Can you get to 1.1PUE? I’ve never heard of anyone doing that.
Anyway you can negotiate pretty good prices from storage vendors if you’re buying a PB every other month is one answer. Homogeneity is another.
A large, homogeneous storage operation requires quite a lot less in terms of labor. We have a site that adds one PB every other month to its ops, and it only has ONE on site storage engineer. Part of the key to that is that is the software that manages it all, of course.
You’re posing the question in a bad way. In asking about “economies of scale,” you’re assuming a cost curve where larger scale decreases costs at all scales. This is the kind of cost curve that leads to natural monopolies, and is fairly rare. Much more typical is a cost curve where there is an minimum competitive scale, above which costs flatten or may even increase. That’s clearly the case for storage, though exactly where that size is may be hard to pin down. One sysadmin can effectively maintain some amount of storage, but if you need less, it’s hard to hire a fractional sysadmin. Properly prepared space doesn’t scale down at the same cost either.
In addition, a big selling point is the ability to grow capacity. A small operator faces hard-to-predict growth, and often has to grow in painful increments on short notice (which is expensive). A large aggregator smooths out variation, so can plan and grow. Finally, there’s the whole tradeoff between capital and operating expense.
Put these together and, yes, it’s hard to see an advantage for the top end guys, who can afford to build at a scale comparable to cloud providers. But for smaller guys below that level, and especially for new guys who are growing rapidly (or hope to), there’s an advantage. (There’s a particular advantage, perhaps, to an in-the-cloud service that provides 100% compatibility with an in-the-datacenter box. Then when I’m small, I can go to the cloud; transition cleanly to my own hardware when it makes sense; and perhaps even use the cloud later if I’ve planned badly and need to tide myself over while expanding in-house.)
As for special services in the cloud: Absolutely, though you have to answer the same questions about scaling. But there’s a fairly obvious such service that’s already out there, namely computing in the cloud: Amazon’s EC2 tied to their S3. Good connectivity between computational and storage resources is obviously important for many classes of application. Any other special services will have to run in “EC2”. But, even without those special services, computational resources currently have the property that I need to pay for my peak usage, even if my average is way below that. Over the years, there have been a number of attempts to attack this – remember IBM’s “speed dial” on leased machines? But large shared computational resources are potentially the first really effective answer. There’s some report around that a typical Google query involves 1000 CPU’s. For Google, that’s part of average usage; as we figure out how the Google style of computing can be applied to other kinds of problems, most users will probably find they need 1,000 CPU’s – but for only a hour a day, perhaps. Putting that kind of thing out on an EC2-like service may prove very attractive. (BTW, in principle, the same argument might apply to storage – but at least right now, all the big storage applications I know of keep stuff around indefinitely. Usage isn’t spiky – it just grows.)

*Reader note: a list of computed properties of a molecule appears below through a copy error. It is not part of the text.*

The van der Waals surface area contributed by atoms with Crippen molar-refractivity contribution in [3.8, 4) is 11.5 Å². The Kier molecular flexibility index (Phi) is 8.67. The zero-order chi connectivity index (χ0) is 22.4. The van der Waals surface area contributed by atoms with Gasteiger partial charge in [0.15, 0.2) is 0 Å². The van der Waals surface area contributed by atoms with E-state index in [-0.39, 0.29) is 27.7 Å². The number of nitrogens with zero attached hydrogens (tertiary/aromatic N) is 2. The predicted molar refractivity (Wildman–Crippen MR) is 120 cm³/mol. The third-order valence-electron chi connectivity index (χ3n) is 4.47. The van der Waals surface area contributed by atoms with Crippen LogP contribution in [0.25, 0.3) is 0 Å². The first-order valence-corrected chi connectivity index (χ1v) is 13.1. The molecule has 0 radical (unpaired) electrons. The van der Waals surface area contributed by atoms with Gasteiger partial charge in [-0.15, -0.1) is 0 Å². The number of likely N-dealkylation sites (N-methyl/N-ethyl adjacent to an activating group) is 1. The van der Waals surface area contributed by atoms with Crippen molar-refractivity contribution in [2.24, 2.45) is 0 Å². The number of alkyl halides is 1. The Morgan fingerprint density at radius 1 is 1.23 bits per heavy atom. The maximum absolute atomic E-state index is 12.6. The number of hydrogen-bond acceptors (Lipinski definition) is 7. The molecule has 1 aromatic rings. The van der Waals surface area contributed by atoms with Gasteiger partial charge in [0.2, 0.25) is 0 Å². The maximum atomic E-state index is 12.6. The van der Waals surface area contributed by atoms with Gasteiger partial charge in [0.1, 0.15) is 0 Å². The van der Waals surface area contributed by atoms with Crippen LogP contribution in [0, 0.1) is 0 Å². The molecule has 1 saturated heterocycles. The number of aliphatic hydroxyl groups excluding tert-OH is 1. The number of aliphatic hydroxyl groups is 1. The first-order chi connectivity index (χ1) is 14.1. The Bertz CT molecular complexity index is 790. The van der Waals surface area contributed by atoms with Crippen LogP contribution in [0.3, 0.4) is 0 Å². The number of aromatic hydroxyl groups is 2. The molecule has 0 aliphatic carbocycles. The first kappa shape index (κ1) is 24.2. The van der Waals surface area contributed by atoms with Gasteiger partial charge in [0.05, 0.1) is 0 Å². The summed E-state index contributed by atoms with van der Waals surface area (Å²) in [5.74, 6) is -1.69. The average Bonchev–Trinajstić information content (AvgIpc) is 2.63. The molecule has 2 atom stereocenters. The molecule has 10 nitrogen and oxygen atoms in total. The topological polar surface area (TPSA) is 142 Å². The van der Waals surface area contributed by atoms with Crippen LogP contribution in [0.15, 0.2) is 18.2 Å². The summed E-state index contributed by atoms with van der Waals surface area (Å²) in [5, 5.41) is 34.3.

Put another way, storage infrastructures are commodotizing. That means the winning strategy is to focus on how to organize your storage to create more value, given cost is not much of a differentiator.
Availablity? Flexibility? Security? Customer ease-of-use?
Since we’ve drifted from “Are there economies of scale …?” to “Are economies of scale required …?”
Consider three scenarios from the buyer’s perspective:
1 – I need more storage, but can’t get the CAPEX+OPEX approval to buy and provision the next big chunk of storage that would carry us through 1-3 years of projected requirements.
So I store all new data in the cloud using incremental OPEX. Some users complain that off-site storage is too slow.
Eventually, my OPEX and user complaints climb to the point that I can get CAPEX+OPEX approval to buy and provision the next big chunk of storage. Lather, rinse, repeat.
In this scenario, the incremental price I’m willing to pay for another terabyte in the cloud will be much higher than my marginal purchase/provision cost. I need that extra terabyte *now*, not when I can get multiple approvals for data center expansion, server purchase, sys admin hires, …
2 – We want to acquire a 300 TB data set that will ultimately be reduced to a few TB. Once we’re done, we don’t need the original 300 TB data set any more. Cloud storage and computing would be ideal for this project. I avoid large investments in server capacity, data center buildout, etc. I’m happy to pay much more than my marginal purchase/provision cost for this short-term project.
3 – My formerly very obscure web site gets a sudden spike in interest (see Indian Ocean Tsunami, see “slashdotted”). I move my most popular content to a quickly provisioned CDN/S3 site, and my users are happy. I deprovision quickly after the spike subsides, and my web site sinks back into well-deserved obscurity. I avoid large investments in rarely used network bandwidth, server capacity, etc. I’m happy to pay much more than my marginal purchase/provision cost for this temporary service. Here’s a good paper on using the cloud (“utility computing”) for just this scenario: http://research.microsoft.com/~howell/papers/flashcrowds-camera-ready.pdf
Seems like you could build a pretty good business model around these scenarios (and others), even if your marginal cost is 10%-20% higher than mine.
For Wes Felter: I’m quite confident PUE in this Microsoft experiment was below 1.1: http://blogs.msdn.com/the_power_of_software/archive/2008/09/19/intense-computing-or-in-tents-computing.aspx